WHEN things aren't going well, we may try every imaginable human means to solve our problem. And if all else fails, if we are really desperate, we pray! So it's a great discovery to realize that it pays to pray first -- before things get out of hand. But how, in a busy world, can we find the time or the quiet necessary for prayer? We can begin with the desire to know God better and let that desire lead us into the ways and means we need. In the chapter titled ``Prayer'' in her major work, Science and Health with Key to the Scriptures, Mary Baker Eddy, the Discoverer and Founder of Christian Science, writes, ``Desire is prayer; and no loss can occur from trusting God with our desires, that they may be moulded and exalted before they take form in words and in deeds.''1
The humility to trust God for aid in every aspect of our lives is a spiritual quality that requires mental self-discipline. As we strive to be still and to listen to what the Bible calls the ``still small voice,'' we find ourselves becoming quieter, more peaceful. It may take more than one try, but your perseverance will be rewarded by clearer thinking and by a more reasoned approach to your problems. Instead of being pushed around by demands, you will be able to think about them more carefully and with more inspiration.
Recently I found it hard to discipline myself to pray even though I knew from Christ Jesus' life that prayer is essential. And the more I gave up this discipline, the harder it became to get needed things done. I was, in effect, letting the projects dictate my day to me instead of letting prayer lead me through it. When I became aware of what was happening, I knew what I had to do. Hundreds of years ago, the Psalmist had sung the words that were the solution to my problem: ``Be still, and know that I am God.''2 First, ``Be still,'' then ``know that I am God.'' The basis for knowing God, for experiencing His abundant good, is to be still enough to realize His presence and power in our lives.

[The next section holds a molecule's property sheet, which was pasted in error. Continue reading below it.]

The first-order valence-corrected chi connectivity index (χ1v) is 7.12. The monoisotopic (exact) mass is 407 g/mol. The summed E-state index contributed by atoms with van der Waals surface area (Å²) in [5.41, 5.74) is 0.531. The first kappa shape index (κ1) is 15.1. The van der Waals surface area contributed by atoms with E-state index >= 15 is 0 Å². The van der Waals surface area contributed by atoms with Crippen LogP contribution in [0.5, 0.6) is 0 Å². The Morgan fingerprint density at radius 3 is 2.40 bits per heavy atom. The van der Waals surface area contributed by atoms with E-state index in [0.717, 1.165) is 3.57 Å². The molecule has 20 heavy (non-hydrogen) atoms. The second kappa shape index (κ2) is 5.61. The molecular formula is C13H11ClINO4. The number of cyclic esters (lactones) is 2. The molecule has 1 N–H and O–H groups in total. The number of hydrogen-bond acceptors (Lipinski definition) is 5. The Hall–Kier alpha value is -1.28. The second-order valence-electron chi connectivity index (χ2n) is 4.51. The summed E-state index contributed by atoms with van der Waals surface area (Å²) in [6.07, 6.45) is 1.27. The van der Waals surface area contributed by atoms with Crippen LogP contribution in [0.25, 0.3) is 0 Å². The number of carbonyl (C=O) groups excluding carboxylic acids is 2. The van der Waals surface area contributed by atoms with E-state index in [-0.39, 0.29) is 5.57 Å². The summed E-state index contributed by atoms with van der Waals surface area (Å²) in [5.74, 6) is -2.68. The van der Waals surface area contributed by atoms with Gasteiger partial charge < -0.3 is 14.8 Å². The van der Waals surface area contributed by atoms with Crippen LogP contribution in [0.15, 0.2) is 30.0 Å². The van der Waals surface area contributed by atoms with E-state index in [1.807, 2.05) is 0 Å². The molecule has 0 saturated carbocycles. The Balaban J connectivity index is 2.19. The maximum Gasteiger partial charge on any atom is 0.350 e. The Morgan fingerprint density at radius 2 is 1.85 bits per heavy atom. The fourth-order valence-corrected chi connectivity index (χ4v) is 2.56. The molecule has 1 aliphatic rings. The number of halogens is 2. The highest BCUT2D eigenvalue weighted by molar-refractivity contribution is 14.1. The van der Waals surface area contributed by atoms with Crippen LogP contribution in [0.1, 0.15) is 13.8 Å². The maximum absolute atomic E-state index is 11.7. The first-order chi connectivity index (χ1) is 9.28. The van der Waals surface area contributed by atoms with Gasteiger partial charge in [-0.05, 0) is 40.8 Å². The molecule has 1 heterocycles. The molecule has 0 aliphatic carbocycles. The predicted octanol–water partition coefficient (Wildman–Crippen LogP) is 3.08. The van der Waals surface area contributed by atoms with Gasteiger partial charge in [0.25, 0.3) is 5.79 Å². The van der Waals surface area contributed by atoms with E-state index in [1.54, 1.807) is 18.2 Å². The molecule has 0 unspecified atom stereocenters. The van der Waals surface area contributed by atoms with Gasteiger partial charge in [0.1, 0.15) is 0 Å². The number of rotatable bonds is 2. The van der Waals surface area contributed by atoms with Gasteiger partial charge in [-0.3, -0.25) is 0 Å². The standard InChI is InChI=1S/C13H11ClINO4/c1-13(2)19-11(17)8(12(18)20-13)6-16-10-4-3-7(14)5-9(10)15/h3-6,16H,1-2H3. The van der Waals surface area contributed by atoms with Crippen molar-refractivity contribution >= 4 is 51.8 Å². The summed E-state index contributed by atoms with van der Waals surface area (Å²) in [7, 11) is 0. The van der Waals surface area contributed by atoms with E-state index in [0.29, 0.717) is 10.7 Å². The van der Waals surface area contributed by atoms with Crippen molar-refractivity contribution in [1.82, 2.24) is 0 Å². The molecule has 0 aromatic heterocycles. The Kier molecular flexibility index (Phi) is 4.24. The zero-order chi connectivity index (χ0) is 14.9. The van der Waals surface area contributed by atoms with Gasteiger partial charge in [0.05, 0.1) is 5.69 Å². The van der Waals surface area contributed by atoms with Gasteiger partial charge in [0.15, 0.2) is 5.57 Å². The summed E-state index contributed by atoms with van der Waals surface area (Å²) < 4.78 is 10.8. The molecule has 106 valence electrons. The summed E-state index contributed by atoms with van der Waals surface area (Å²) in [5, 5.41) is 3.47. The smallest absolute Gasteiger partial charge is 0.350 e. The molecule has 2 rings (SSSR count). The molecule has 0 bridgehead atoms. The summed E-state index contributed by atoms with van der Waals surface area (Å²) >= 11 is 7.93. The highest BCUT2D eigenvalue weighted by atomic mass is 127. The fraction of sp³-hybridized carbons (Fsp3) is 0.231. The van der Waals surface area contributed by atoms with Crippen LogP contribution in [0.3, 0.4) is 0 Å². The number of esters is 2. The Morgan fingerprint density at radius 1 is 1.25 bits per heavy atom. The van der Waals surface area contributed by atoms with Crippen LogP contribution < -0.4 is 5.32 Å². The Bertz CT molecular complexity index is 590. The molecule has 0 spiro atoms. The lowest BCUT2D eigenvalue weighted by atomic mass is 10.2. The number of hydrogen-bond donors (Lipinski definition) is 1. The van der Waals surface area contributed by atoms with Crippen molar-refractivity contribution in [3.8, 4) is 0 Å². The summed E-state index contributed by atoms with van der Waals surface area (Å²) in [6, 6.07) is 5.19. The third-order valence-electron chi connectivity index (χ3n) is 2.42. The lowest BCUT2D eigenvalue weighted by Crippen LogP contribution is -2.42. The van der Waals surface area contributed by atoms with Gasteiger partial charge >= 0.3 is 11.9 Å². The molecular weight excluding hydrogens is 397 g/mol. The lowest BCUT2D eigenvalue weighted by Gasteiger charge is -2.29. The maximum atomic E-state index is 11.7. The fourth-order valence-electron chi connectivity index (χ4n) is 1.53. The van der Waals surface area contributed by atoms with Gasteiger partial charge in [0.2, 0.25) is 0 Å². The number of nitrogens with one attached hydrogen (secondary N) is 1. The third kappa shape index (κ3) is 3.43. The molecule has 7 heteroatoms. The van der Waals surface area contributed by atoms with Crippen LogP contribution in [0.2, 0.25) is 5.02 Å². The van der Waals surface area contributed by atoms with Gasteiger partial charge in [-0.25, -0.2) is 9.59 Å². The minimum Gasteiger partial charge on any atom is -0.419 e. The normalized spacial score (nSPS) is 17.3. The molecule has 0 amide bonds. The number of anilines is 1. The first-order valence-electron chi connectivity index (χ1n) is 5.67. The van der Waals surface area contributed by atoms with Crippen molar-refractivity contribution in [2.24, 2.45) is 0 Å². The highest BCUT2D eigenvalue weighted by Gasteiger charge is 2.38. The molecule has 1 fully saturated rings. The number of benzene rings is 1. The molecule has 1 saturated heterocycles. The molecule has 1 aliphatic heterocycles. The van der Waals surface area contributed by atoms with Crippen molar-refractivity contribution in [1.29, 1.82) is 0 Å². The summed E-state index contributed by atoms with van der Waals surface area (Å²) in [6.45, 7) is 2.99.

The materiality that would run us ragged is the so-called carnal mind. It is constantly yammering or enticing us into indulging in its distractions. Sometimes they're easy to spot: junk entertainment, daydreaming, a too-compelling hobby. Other times, these distractions seem so subtle that we don't recognize their presence: job responsibilities, a deadline, even plain old garden variety fear!
So our task is first to recognize that these distractions or fears cannot run our lives. In spiritual reality, they are totally nonexistent, therefore irrelevant to the man whom God created. And this man -- your and my real identity -- is subject only to the Mind which is God. We are, in fact, spiritual ideas, invulnerable to the carnal mind's insinuations that we cannot pray.
It takes practice to think this way. But the results can be literally life-changing. We find our health improving, our work being accomplished with greater ease and accuracy. Relationships are strengthened when we begin each contact with quiet affirmation that in truth all are God's children, precious to Him. And so in the case of my super-busyness, I recalled my spiritual right to be subject to God, never to the demands of the carnal mind. I knew that the divine Mind, God, was governing His creation -- and that included me! As a result, my poise and peace were restored.
The blessings of prayer include more stability, a progressive life. Prayer keeps us safe even in the midst of trouble -- but it also enables us more often to avoid trouble in the first place. So don't wait until some difficulty arises. Pray first. Pray now. Pray often. Be still enough to hear God's direction. You will be glad!
1Science and Health, p. 1. 2Psalms 46:10. Healing through prayer is explored in more detail in a weekly magazine, the Christian Science Sentinel.